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Testing the Oculus Rift

November 20, 2014 1 comment
Me playing Microsoft Flight Simulator with the Oculus Rift

Me playing Microsoft Flight Simulator with the Oculus Rift

My college department purchased an Oculus Rift Virtual Reality headset recently and we are currently investigating how it can be used in our classes. Clearly it has use in video games, and there is quite a large range of games that support it.

Getting to grips with the system was clearly going to take some time, so I took the system home for the weekend. I left it for my teenage son to configure and after several hours of trying different settings he managed to get it working with a tech demo 3D scene. Later he managed to configure it to work with Minecraft, and after a long time spent in some online forums, got it working with Microsoft Flight Simulator.

The initial reaction from people is that it is ‘amazing’. Most people audibly gasp as they move around a virtual reality scene, and that was the reaction we had from most of the students who tried out the Oculus.

My son spent a long time figuring out how to configure it, trying different settings and messing with display settings on the computer. When I eventually tried setting it up on my own PC I managed to get it working within 20 minutes, mainly because I documented the settings I tried and took a methodical approach. I think different computers will have different setting requirements – display modes, resolutions, etc, so it is clear why Oculus Rift is still a ‘Development Kit’. It’s just not ready for the casual user who would want to plug and play. That said, there are many tech demos, games, ‘experiences’ and educational apps available for the Rift that showcase some of the possibilities of the technology.

Personally I want to be able to create content that uses┬áthe headset, and particularly educational content rather than games. Unreal Development Kit has support for Oculus Rift, so this is probably the tool I’m most likely to start with. It is primarily a game engine, but can be used to create simulations and educational environments. Oculus Rift might be the device that makes Virtual Reality mainstream.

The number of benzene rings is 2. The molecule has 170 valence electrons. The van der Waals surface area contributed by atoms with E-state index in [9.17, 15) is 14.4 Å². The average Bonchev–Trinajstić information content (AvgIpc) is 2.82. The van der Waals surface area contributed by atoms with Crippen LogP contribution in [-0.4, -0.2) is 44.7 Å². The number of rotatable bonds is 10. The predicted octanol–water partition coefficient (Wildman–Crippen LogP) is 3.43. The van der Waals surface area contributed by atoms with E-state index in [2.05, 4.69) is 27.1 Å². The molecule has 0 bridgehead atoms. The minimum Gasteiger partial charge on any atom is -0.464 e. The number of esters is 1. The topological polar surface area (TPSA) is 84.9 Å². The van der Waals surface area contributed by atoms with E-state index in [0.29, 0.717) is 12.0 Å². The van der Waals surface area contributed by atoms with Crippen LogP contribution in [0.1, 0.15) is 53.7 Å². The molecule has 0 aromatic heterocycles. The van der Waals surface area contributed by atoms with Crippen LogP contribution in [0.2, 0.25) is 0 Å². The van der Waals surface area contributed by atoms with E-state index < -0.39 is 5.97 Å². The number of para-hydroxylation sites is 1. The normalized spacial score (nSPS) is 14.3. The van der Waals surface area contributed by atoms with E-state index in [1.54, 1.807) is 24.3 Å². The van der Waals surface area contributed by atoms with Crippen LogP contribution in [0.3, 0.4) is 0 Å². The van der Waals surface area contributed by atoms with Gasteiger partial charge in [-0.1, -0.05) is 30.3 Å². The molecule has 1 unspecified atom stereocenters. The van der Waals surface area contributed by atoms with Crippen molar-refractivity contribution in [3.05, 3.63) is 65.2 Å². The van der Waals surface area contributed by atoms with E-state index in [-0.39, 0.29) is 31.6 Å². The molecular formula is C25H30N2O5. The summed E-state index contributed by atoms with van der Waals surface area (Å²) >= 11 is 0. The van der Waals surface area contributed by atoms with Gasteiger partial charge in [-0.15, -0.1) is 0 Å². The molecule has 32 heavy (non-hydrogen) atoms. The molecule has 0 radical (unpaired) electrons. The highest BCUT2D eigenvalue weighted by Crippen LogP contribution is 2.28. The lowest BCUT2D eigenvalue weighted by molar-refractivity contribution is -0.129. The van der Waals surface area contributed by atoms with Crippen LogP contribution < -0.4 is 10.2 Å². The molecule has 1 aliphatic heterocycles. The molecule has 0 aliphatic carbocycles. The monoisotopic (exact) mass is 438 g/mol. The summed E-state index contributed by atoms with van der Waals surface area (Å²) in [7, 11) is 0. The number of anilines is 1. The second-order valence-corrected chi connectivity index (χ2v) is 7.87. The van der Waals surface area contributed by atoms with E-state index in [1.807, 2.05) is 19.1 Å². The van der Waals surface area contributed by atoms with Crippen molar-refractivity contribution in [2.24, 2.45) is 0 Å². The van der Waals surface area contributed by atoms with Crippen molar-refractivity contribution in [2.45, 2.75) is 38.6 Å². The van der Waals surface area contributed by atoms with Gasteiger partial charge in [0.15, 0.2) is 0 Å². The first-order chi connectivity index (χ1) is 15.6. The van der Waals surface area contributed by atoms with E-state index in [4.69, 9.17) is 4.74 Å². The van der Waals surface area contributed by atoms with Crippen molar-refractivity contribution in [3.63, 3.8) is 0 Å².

The technology has been around for many years, and my first experience of VR was back in 1993 in Hong Kong. There was a Virtual Reality arcade near the ferry terminal in Kowloon that contained 2 different games, a dogfight flying simulation and a multi-player combat arena. Back then the headsets were much bulkier and heavier than the Oculus, and the graphics were much simpler (reminded me of the Dire Straits ‘Money for Nothing’ music video). The arcade was so popular that you had to have ID to gain entry and they recorded your details so you couldn’t sneak back in on the same day to have another go. I’m sure that if we offered a free go of the Oculus we’d be flooded with people wanting to try it (and we might take it along to our college open evenings to give prospective students a glimpse of the future). I’ll keep blogging about my experiences with the Oculus, so stay tuned if you have an interest in this technology.

Donald Clark demonstrating learning with the Oculus Rift:

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